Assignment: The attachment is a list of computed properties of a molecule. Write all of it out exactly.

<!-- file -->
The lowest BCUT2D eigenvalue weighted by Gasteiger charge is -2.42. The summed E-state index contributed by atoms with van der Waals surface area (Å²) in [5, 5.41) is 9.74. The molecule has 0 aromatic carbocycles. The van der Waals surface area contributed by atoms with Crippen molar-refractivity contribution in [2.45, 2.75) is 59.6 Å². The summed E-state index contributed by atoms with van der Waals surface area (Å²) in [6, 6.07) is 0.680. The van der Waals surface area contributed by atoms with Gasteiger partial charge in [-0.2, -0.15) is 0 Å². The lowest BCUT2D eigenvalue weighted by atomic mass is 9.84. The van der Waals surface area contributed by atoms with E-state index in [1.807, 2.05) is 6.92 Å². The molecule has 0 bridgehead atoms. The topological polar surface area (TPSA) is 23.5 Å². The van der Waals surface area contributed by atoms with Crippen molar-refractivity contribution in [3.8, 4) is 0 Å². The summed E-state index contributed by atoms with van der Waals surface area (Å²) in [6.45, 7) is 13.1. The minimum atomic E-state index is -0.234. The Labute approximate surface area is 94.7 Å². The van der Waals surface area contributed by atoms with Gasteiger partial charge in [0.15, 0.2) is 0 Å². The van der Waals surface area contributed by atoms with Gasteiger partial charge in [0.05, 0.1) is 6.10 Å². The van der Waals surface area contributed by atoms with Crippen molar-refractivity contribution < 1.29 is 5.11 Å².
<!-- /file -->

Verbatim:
The lowest BCUT2D eigenvalue weighted by Gasteiger charge is -2.42. The summed E-state index contributed by atoms with van der Waals surface area (Å²) in [5, 5.41) is 9.74. The molecule has 0 aromatic carbocycles. The van der Waals surface area contributed by atoms with Crippen molar-refractivity contribution in [2.45, 2.75) is 59.6 Å². The summed E-state index contributed by atoms with van der Waals surface area (Å²) in [6, 6.07) is 0.680. The van der Waals surface area contributed by atoms with Gasteiger partial charge in [-0.2, -0.15) is 0 Å². The lowest BCUT2D eigenvalue weighted by atomic mass is 9.84. The van der Waals surface area contributed by atoms with E-state index in [1.807, 2.05) is 6.92 Å². The molecule has 0 bridgehead atoms. The topological polar surface area (TPSA) is 23.5 Å². The van der Waals surface area contributed by atoms with Crippen molar-refractivity contribution in [3.8, 4) is 0 Å². The summed E-state index contributed by atoms with van der Waals surface area (Å²) in [6.45, 7) is 13.1. The minimum atomic E-state index is -0.234. The Labute approximate surface area is 94.7 Å². The van der Waals surface area contributed by atoms with Gasteiger partial charge in [0.15, 0.2) is 0 Å². The van der Waals surface area contributed by atoms with Gasteiger partial charge in [0.05, 0.1) is 6.10 Å². The van der Waals surface area contributed by atoms with Crippen molar-refractivity contribution < 1.29 is 5.11 Å².